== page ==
"The entire family is very emotional. This is the first time they've been in close proximity to the individual who is accused of taking their daughter's life. It's very traumatic and very upsetting to them. I think that in part is what influenced what happened in the courtroom," Wisniewski said, adding the family understands that it is not something that should have happened. He added it was "unfortunate" that Mary Dwumfour was handcuffed.
During the hearing Ashley, whose co-counsel is attorney Michael Ashley, tried to get the detention hearing adjourned, noting there were 6,000 pages of discovery that he had not had a chance to fully review and discuss with his client.
He also argued there is no identification of Bynum by any witnesses, just circumstantial evidence.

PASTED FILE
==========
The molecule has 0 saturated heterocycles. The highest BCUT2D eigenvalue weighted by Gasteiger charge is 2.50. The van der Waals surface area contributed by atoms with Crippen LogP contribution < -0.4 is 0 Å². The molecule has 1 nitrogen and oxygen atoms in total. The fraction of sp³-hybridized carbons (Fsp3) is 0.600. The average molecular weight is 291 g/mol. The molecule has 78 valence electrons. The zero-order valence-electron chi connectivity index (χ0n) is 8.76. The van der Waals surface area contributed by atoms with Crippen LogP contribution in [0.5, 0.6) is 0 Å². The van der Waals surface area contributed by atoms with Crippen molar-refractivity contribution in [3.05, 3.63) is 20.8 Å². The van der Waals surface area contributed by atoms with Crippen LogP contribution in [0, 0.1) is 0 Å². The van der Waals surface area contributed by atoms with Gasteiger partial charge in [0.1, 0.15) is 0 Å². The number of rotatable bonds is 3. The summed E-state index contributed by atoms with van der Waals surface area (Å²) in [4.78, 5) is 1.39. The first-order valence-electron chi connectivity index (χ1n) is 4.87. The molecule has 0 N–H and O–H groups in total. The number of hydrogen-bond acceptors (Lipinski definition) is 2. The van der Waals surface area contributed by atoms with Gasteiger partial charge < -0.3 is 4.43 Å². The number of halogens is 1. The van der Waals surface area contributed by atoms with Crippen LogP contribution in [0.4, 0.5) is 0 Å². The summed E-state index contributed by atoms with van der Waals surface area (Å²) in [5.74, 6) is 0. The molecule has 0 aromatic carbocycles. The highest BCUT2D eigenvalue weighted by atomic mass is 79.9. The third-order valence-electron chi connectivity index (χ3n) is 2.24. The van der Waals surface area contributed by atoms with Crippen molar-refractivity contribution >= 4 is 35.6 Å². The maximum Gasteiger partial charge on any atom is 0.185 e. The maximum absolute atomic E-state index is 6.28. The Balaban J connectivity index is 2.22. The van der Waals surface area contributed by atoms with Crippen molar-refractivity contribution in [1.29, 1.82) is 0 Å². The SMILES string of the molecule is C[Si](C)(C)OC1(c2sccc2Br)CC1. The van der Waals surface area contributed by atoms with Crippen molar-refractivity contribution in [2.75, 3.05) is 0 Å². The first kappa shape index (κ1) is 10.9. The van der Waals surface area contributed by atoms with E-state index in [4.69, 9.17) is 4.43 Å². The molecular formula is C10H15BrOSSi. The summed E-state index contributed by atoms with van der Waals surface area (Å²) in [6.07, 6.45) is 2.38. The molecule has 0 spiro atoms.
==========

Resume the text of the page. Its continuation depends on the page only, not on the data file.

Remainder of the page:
But the judge noted the detention hearing had already been postponed several times, some at Ashley's request, and the evidence has been available since at least Aug. 1.
Thomas Ashley said he has reviewed the affidavit of probable cause and understands there is video surveillance capturing the suspect allegedly fleeing the scene, but he plans to challenge the accuracy of the footage.
He also challenged whether the description of the suspect matched Bynum as well as whether Bynum was the driver of a vehicle spotted at the scene and whether a cellphone reportedly detected in the area of the slaying is connected to his client.
"There is no indication Mr. Bynum had any reason at any time to shoot the victim," Ashley said.
On Feb. 1 around 7:22 p.m. Dwumfour, a Republican and Sayreville's first Black elected official, was shot multiple times inside her car outside her home in the area of Check Avenue in the Parlin section of the borough. She was pronounced dead at the scene.
Assistant Prosecutor Amber Gibbs, whose co-counsel is Assistant Prosecutor Kristen Pridgen, said Dwumfour was shot 14 times while sitting in the car outside her home, shortly after her daughter got out of the vehicle.
She said 14 cartridge cases of 9mm bullets were found at the scene.